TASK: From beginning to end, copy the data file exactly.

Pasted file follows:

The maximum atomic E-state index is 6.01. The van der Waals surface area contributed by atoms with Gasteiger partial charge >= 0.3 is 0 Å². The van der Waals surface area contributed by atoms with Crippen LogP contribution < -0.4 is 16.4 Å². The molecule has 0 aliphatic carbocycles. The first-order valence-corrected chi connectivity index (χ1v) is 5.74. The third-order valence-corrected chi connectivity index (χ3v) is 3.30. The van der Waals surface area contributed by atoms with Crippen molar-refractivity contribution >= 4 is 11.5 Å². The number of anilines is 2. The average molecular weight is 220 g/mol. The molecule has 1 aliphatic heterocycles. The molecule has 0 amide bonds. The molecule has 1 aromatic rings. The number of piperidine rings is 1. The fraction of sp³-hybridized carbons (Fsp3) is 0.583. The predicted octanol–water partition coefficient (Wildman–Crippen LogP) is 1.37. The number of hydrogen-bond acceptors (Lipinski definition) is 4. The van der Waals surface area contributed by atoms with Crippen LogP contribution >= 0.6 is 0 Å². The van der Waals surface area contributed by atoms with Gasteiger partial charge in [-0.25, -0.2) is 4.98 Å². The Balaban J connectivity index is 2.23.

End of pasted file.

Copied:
The maximum atomic E-state index is 6.01. The van der Waals surface area contributed by atoms with Gasteiger partial charge >= 0.3 is 0 Å². The van der Waals surface area contributed by atoms with Crippen LogP contribution < -0.4 is 16.4 Å². The molecule has 0 aliphatic carbocycles. The first-order valence-corrected chi connectivity index (χ1v) is 5.74. The third-order valence-corrected chi connectivity index (χ3v) is 3.30. The van der Waals surface area contributed by atoms with Crippen molar-refractivity contribution >= 4 is 11.5 Å². The number of anilines is 2. The average molecular weight is 220 g/mol. The molecule has 1 aliphatic heterocycles. The molecule has 0 amide bonds. The molecule has 1 aromatic rings. The number of piperidine rings is 1. The fraction of sp³-hybridized carbons (Fsp3) is 0.583. The predicted octanol–water partition coefficient (Wildman–Crippen LogP) is 1.37. The number of hydrogen-bond acceptors (Lipinski definition) is 4. The van der Waals surface area contributed by atoms with Crippen LogP contribution >= 0.6 is 0 Å². The van der Waals surface area contributed by atoms with Gasteiger partial charge in [-0.25, -0.2) is 4.98 Å². The Balaban J connectivity index is 2.23.